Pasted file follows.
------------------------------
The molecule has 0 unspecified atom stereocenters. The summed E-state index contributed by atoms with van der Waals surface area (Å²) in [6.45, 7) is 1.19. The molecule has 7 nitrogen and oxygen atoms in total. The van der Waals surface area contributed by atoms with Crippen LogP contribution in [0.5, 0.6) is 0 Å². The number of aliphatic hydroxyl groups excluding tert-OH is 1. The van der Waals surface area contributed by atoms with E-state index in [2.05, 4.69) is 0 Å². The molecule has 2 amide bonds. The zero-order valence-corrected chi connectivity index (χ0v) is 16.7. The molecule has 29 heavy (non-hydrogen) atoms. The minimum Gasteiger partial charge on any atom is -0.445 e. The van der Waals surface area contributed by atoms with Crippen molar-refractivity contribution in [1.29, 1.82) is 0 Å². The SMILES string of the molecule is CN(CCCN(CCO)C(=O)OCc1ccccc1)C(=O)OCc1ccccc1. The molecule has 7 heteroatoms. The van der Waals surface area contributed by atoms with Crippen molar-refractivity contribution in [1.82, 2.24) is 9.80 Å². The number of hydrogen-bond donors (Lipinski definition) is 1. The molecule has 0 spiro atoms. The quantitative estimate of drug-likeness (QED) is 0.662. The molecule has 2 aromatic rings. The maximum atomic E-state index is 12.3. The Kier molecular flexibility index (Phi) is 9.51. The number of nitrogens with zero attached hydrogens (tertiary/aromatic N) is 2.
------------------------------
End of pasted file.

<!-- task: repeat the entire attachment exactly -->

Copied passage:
The molecule has 0 unspecified atom stereocenters. The summed E-state index contributed by atoms with van der Waals surface area (Å²) in [6.45, 7) is 1.19. The molecule has 7 nitrogen and oxygen atoms in total. The van der Waals surface area contributed by atoms with Crippen LogP contribution in [0.5, 0.6) is 0 Å². The number of aliphatic hydroxyl groups excluding tert-OH is 1. The van der Waals surface area contributed by atoms with E-state index in [2.05, 4.69) is 0 Å². The molecule has 2 amide bonds. The zero-order valence-corrected chi connectivity index (χ0v) is 16.7. The molecule has 29 heavy (non-hydrogen) atoms. The minimum Gasteiger partial charge on any atom is -0.445 e. The van der Waals surface area contributed by atoms with Crippen molar-refractivity contribution in [1.29, 1.82) is 0 Å². The SMILES string of the molecule is CN(CCCN(CCO)C(=O)OCc1ccccc1)C(=O)OCc1ccccc1. The molecule has 7 heteroatoms. The van der Waals surface area contributed by atoms with Crippen molar-refractivity contribution in [1.82, 2.24) is 9.80 Å². The number of hydrogen-bond donors (Lipinski definition) is 1. The molecule has 0 spiro atoms. The quantitative estimate of drug-likeness (QED) is 0.662. The molecule has 2 aromatic rings. The maximum atomic E-state index is 12.3. The Kier molecular flexibility index (Phi) is 9.51. The number of nitrogens with zero attached hydrogens (tertiary/aromatic N) is 2.